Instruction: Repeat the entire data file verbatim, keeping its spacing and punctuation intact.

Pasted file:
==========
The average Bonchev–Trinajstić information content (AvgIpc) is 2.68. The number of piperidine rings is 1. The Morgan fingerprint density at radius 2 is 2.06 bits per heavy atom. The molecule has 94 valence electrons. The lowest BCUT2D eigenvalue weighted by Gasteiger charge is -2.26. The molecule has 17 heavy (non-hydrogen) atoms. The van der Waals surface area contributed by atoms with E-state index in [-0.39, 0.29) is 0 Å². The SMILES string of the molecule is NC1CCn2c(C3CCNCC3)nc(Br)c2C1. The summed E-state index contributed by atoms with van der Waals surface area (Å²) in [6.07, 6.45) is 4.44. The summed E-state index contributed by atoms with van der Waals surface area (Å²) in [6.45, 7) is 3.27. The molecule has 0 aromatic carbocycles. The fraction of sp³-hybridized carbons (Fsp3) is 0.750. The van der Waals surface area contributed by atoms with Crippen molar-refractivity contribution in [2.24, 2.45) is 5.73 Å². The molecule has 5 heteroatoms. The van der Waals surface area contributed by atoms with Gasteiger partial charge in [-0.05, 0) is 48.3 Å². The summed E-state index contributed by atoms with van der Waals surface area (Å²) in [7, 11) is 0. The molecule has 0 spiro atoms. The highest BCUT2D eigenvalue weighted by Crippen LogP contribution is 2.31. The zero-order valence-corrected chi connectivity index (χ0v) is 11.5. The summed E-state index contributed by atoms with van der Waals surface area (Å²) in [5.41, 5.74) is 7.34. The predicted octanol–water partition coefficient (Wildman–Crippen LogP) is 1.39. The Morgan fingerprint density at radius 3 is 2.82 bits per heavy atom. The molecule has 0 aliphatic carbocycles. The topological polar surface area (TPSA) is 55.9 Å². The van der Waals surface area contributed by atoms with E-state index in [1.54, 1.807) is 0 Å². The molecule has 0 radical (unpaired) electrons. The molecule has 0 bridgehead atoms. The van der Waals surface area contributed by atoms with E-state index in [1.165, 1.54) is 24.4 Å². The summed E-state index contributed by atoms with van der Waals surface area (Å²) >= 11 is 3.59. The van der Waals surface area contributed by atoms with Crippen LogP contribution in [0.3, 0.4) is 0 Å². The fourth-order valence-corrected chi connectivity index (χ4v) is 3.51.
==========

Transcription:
The average Bonchev–Trinajstić information content (AvgIpc) is 2.68. The number of piperidine rings is 1. The Morgan fingerprint density at radius 2 is 2.06 bits per heavy atom. The molecule has 94 valence electrons. The lowest BCUT2D eigenvalue weighted by Gasteiger charge is -2.26. The molecule has 17 heavy (non-hydrogen) atoms. The van der Waals surface area contributed by atoms with E-state index in [-0.39, 0.29) is 0 Å². The SMILES string of the molecule is NC1CCn2c(C3CCNCC3)nc(Br)c2C1. The summed E-state index contributed by atoms with van der Waals surface area (Å²) in [6.07, 6.45) is 4.44. The summed E-state index contributed by atoms with van der Waals surface area (Å²) in [6.45, 7) is 3.27. The molecule has 0 aromatic carbocycles. The fraction of sp³-hybridized carbons (Fsp3) is 0.750. The van der Waals surface area contributed by atoms with Crippen molar-refractivity contribution in [2.24, 2.45) is 5.73 Å². The molecule has 5 heteroatoms. The van der Waals surface area contributed by atoms with Gasteiger partial charge in [-0.05, 0) is 48.3 Å². The summed E-state index contributed by atoms with van der Waals surface area (Å²) in [7, 11) is 0. The molecule has 0 spiro atoms. The highest BCUT2D eigenvalue weighted by Crippen LogP contribution is 2.31. The zero-order valence-corrected chi connectivity index (χ0v) is 11.5. The summed E-state index contributed by atoms with van der Waals surface area (Å²) in [5.41, 5.74) is 7.34. The predicted octanol–water partition coefficient (Wildman–Crippen LogP) is 1.39. The Morgan fingerprint density at radius 3 is 2.82 bits per heavy atom. The molecule has 0 aliphatic carbocycles. The topological polar surface area (TPSA) is 55.9 Å². The van der Waals surface area contributed by atoms with E-state index in [1.54, 1.807) is 0 Å². The molecule has 0 radical (unpaired) electrons. The molecule has 0 bridgehead atoms. The van der Waals surface area contributed by atoms with E-state index in [1.165, 1.54) is 24.4 Å². The summed E-state index contributed by atoms with van der Waals surface area (Å²) >= 11 is 3.59. The van der Waals surface area contributed by atoms with Crippen LogP contribution in [0.3, 0.4) is 0 Å². The fourth-order valence-corrected chi connectivity index (χ4v) is 3.51.